Whether stepping singly across a wet meadow or filling the sky by the hundreds and thousands, Sandhill Cranes have an elegance that draws attention. These tall, gray-bodied, crimson-capped birds breed in open wetlands, fields, and prairies across North America. They group together in great numbers, filling the air with distinctive rolling cries. Mates display to each other with exuberant dances that retain a gangly grace. Sandhill Crane populations are generally strong, but isolated populations in Mississippi and Cuba are endangered.

Migratory subspecies of sandhill cranes breed in the Northern U.S., Canada, Alaska, and Siberia. Each winter they undertake long southern journeys to wintering grounds in Florida, Texas, Utah, Mexico, and California. En route, more than three-fourths of all sandhill cranes use migratory staging areas in a single 75-mile stretch along Nebraska’s Platte River.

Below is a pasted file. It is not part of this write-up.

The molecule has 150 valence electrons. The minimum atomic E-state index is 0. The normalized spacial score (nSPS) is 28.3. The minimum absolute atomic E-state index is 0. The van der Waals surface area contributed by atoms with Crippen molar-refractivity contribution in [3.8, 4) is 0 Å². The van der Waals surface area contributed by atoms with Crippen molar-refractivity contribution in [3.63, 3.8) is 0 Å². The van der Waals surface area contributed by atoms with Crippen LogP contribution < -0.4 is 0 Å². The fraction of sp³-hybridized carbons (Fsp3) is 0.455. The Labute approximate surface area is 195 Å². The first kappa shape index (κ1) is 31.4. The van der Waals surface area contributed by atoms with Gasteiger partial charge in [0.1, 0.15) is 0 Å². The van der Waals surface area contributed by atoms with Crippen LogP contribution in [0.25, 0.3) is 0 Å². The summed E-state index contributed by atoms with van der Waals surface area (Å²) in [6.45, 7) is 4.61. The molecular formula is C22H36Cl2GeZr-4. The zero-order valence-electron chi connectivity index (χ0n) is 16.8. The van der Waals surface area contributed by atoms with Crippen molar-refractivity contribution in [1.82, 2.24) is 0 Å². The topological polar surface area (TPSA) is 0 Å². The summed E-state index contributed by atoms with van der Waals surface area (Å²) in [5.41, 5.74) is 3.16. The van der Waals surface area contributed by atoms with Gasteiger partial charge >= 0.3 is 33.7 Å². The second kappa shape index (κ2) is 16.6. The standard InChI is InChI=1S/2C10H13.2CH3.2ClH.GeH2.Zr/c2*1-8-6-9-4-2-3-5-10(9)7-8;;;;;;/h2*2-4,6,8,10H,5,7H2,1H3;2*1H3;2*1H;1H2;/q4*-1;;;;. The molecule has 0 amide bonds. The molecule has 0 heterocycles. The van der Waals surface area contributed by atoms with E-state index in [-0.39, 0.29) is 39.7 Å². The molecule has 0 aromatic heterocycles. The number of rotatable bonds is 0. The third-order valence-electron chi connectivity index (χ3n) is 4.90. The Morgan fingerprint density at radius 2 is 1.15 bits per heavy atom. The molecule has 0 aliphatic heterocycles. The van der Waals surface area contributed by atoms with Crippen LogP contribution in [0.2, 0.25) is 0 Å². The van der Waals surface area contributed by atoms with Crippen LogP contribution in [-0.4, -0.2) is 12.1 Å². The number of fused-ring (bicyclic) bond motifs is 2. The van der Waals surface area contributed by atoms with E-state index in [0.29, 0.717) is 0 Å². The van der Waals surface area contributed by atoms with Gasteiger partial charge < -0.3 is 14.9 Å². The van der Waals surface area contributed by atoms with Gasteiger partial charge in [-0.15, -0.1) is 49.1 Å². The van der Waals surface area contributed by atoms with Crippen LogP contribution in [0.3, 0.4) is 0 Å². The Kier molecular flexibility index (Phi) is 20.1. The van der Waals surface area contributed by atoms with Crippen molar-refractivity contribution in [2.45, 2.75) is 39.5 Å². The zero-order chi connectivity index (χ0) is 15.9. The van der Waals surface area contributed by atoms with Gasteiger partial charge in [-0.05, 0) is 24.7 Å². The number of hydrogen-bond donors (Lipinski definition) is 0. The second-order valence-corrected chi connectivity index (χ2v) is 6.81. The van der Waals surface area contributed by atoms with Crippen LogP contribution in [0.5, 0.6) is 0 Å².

Most sandhill cranes live in freshwater wetlands. They are opportunistic eaters that enjoy plants, grains, mice, snakes, insects, or worms.


During mating, pairs vocalize in a behavior known as “unison calling.” They throw their heads back and unleash a passionate duet—an extended litany of coordinated song. Cranes also dance, run, leap high in the air and otherwise cavort around—not only during mating but all year long.